Who is Rashid Kasirye? Flash Uganda Media looks at his biography, early life, education, work and experience of Link Up TV founder.
Rashid Kasirye is a Ugandan media personality based in the United Kingdom (UK), video producer, managing director at Brite Ide, song and creative writer, editor, photographer and founder Link Up TV one of the leading online media platforms in the UK.
He started making music videos in 2006, and ever since then, he has created a vast array of music videos, short films, documentaries and commercials.
His company Link Up TV established itself as a leading broadcaster of music and entertainment bearing a team of videographers, editors and writers who have formed the brand.
Rashid Kasirye – Early Life and Education
Rashid Kasirye was born in Uganda in 1987 to Ms Sarah Nakitende and Mr Yusuf Guittar. However, at the age of nine, he moved to the UK with his mum where they reside currently.
Kasirye’s early school days began in Uganda but after he left to the UK, he joined Capital City Academy London from 2000 to 2005 for his High School education and then Harrow Wealdstone College. From Harrow Wealdstone College he enrolled to the University of London and studied Media Arts.
Rashid Kasirye – Work and Experience
Rashid Kasirye founded Link Up TV based in the UK together with his co-founders; Micheal Edu, Taz Bunnett and EneaTanku. It started as a humble YouTube channel on 6 June 2008, incorporated in 2012 and today it has established itself as a leading broadcaster of music and entertainment in the UK.
Link Up TV is a brand now recognized as one of the best platforms for rising talent to develop. It has a lot of artists who have featured on the various facets of Link Up TV.
Their collective efforts have helped shine a light on prospective youngsters across the country. Link Up TV originally started as a music promotional platform. Kasirye began by filming events under a company called A2Z Raving, getting 100 euros here or there.
However, by doing this, Kasirye’s passion for filming grew day by day. He later realized that he wanted to test his skills a bit more and filming events wasn’t yielding results of what he longed for.
So, when Kasirye finished college, he focused more on music videos to execute his passion.
Kasirye began working with very local artists in Harlesden, one of them called Che Lingo, but every artist was a friend of a friend’s friend. At the time, the group just did it for fun, and the more artists they filmed, the better they became.
Currently, Link Up TV is the second-largest rap-based promotional YouTube channel in the United Kingdom after SB TV with over 11,111 videos uploaded, 1.8 million subscribers and 1.6 billion views.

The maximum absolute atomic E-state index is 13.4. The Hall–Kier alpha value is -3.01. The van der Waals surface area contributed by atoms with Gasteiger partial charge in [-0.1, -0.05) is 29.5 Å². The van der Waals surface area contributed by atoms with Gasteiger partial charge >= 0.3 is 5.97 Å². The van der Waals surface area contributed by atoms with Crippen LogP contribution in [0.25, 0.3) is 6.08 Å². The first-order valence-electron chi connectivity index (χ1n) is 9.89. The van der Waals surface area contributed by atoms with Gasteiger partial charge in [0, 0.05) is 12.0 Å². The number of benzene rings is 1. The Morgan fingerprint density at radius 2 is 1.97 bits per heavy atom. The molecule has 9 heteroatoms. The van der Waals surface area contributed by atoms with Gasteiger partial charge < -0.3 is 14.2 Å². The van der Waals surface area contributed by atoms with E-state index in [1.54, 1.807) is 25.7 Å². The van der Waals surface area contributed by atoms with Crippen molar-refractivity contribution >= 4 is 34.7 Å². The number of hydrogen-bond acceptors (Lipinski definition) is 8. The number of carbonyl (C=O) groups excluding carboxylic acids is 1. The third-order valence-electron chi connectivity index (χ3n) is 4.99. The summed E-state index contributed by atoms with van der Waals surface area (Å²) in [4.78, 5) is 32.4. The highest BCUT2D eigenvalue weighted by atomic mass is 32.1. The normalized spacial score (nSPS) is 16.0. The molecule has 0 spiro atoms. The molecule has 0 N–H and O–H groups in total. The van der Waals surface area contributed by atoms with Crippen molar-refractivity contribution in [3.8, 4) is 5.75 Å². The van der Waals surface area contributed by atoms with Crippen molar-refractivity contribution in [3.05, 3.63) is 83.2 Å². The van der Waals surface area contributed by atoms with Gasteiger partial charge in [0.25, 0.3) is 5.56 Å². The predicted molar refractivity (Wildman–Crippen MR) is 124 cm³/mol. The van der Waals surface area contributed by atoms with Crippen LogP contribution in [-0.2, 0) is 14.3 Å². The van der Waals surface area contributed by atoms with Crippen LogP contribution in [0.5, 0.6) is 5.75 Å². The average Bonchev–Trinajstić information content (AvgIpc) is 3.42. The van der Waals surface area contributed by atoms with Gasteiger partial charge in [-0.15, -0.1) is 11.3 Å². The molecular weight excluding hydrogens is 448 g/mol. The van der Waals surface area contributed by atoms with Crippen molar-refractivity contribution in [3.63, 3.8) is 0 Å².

Today, Link Up is a cross-platform music hub which boasts four websites and three apps and receives over 15m hits every month.
Because Kasirye just wanted to be rich, determination and hard work helped his company succeed. “
But because it’s the internet, come tomorrow, you never really know what’s gonna come next. All can do is try your best to adapt and stay relevant – any new sound that comes, you adapt to it, any new techniques, you adapt. The ones that fall off are the ones that don’t adapt.”
For Kasirye to keep quality of his work, he makes sure he’s ever on top of technological progress and passionate about his work.
“If every artist we put on the channel got big, then I’d be like ‘yeah cool’, but really, it’s a mixture of their talent, some luck, our skills altogether – everyone plays a big part. Without them, there’s no Link Up TV – we need them more than they need us really – that’s how I feel.”
Kasirye says the UK scene seems collaborative because they need competitors to help push them to another level. “We need more competition because competition makes people better. But when we say ‘the scene’, really we mean London.
The UK scene’s only gonna get great when we’ve got then BugzyMalones from Manchester and ten veils of mist from Birmingham. What I like about getting out of London, is that they’re very hungry for it. I prefer the energy out there – if I say ‘we’re gonna be in Birmingham, Bull Ring, 4 pm tomorrow’, artists are gonna fly there.”
Kasirye says Link Up TV became a dominant force in UK rap because there was once a time when ‘urban’ music in Britain only existed online. Before Spotify playlists and the Official UK Charts championed rap-orientation music, the onus fell largely on platforms that had no clear route to commercialization.
The music video hub began from hosting anthems like “Karla’s Back” by Mist and Section Boyz “Trappin’ Ain’t Dead”, to their iconic Behind Barz freestyle series. So from this humble start, Link Up have become an undeniable force in British rap music over the years.
With over 5,000 videos, two apps and now a print magazine, it’s fair to say that Link Up TV has played a monumental role in helping the scene grow to where it is today.
Their YouTube channel which launched in 2008 has provided the basis for much of Link Up’s success, producing eye-popping stats along the way.
Link Up TV’s first step involved being an events website that promoted raves. Kasirye first tried that at the very start but couldn’t keep up with Promotion City, which was the go-to people at the time, so he decided to focus on videos.
“At that time, funds were a bit low so I couldn’t travel a lot to go and link different MC’s, so I decided to put everyone in one studio and bring the talent to me. I remember I filmed the first-ever Behind Barz with Dramatics, who was one of the best lyricists around. He had one bar that I loved where his friend asked one where he keeps the burner, and he replies: “Against the Bush-like Obama”. Trust me: he was one of the best! We did the Dramatic episode, but it never came out. Then a friend of mine, Ren, had a studio and said we can use it every Sunday, so that’s what’s we did and that’s how things began.”